Dewey was totally different. Dewey's collapse was a result of guaranteed payments to lateral partners. Firm profits dropped, but the firm still owed huge amounts to lateral partners. Therefore their liabilities exceeded their profits. When partners realized the firm was in trouble they just jumped ship, which created a death spiral. But seriously, Dewey shouldn't have expected any loyalty because the only reason most of their rainmakers came on board was because they were able to poach them from other firms by offering big dollar guaranteed money. Although the lateral market is still really hot right now, firms are also aware of this and it's my understanding that few if any firms are still guaranteeing payments to laterals (other than a one time signing bonus).

The only thing this article really nails on the head is the fact that law school tuition keeps rising but your chances of getting a high paying big law position is decreasing. This really isn't anything new. This also doesn't really have any bearing on big law firms, and if anything, the fact that most firms are taking smaller summer classes means that they are leaner and financially stronger. They're finding ways to get the same amount of work done with fewer associates. The article also fails to realize that although this new trend of smaller big law classes is bad for the majority of graduates, it's actually really beneficial for those who do land big law jobs. Although still not great, your chances of making partner (or sticking around for longer) are much better in a class of say 20 new associates as compared to a class of 50. Your exit options will also be better because there are fewer people in the market with big law on their resume.

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Gunnar Stahl
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Re: Biglaw's small future

Postby Gunnar Stahl » Fri May 03, 2013 6:15 pm

romothesavior wrote:Honestly, where he went might not tell you much, and I'm not sure why it matters all that much. I feel like you're all just waiting for him to say "NYLS" or something so you can all smirk and say, "Ha! Well what did you expect?" and then silently reassure yourself that this won't happen to you. But if you get out there in a bad economy, even from a good school, you could find yourself doing doc review. This guy may have graduated from Fordham or NYU or Cornell, gotten laid off a year in for no real reason by some scumbag law firm, and had no other choice but to pick up a job in doc review. areyouinsane? talked about how there were doc reviewers from all kinds of schools, even elite schools.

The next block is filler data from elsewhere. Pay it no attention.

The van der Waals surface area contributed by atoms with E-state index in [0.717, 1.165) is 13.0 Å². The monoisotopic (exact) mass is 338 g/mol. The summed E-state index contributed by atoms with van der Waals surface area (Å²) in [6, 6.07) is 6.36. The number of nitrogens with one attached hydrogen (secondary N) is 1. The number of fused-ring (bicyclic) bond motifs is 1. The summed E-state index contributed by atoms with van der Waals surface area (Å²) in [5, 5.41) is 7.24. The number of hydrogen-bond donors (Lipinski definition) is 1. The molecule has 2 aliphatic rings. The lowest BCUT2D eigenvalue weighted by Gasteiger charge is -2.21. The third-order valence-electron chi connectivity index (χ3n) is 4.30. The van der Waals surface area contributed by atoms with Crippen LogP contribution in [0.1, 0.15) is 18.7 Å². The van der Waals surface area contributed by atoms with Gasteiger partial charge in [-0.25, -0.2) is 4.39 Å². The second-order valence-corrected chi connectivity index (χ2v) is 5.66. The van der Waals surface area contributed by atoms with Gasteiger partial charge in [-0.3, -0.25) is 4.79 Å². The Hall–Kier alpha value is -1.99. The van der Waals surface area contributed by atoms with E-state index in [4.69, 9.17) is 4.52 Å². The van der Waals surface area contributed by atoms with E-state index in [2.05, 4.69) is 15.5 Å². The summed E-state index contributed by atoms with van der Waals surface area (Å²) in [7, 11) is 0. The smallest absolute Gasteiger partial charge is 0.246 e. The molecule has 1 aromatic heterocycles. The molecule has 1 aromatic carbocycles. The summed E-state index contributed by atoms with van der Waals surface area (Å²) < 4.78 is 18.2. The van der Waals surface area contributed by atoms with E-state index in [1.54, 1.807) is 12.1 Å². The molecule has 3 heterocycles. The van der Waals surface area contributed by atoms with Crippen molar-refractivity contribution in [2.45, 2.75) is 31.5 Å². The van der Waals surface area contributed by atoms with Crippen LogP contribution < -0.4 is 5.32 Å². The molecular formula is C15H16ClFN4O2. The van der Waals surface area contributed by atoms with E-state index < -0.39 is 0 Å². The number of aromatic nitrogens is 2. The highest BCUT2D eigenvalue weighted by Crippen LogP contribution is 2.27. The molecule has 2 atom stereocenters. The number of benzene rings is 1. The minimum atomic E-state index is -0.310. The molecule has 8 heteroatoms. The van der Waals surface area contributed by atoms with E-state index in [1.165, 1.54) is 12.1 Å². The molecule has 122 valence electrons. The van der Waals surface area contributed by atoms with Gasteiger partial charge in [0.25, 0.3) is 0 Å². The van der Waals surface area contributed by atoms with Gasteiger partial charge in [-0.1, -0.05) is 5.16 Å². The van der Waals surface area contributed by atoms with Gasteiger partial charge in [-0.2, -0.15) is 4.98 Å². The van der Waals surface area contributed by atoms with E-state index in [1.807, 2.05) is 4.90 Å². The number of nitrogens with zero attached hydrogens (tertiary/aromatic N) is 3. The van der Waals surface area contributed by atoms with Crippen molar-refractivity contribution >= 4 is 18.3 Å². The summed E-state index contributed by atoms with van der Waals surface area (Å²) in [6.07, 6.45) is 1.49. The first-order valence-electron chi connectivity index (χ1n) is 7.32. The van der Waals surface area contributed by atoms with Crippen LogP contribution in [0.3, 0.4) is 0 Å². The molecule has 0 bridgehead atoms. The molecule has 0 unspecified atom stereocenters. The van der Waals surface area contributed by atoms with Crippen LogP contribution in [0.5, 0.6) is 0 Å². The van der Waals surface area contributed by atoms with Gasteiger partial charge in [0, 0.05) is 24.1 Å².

No, I am genuinely curious.

froglee
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Re: Biglaw's small future

Postby froglee » Fri May 03, 2013 9:38 pm

romothesavior wrote:
froglee wrote:But again...bunch of people on TLS are going to say "this is old news"."going to law school is always I wanted to do.." wahh....wahhhhhhhh

And people like you will say things like "Go to Cardozo, law firm partners always hire from there" and "Go to Miami, you can see people at the beach from your biglaw office."


Well...why say things kids don't want to listen and offend them. Thanks for following my posts!! :)

froglee
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Re: Biglaw's small future

Postby froglee » Fri May 03, 2013 9:43 pm

NYstate wrote:
froglee wrote:But again...bunch of people on TLS are going to say "this is old news"."going to law school is always I wanted to do.." wahh....wahhhhhhhh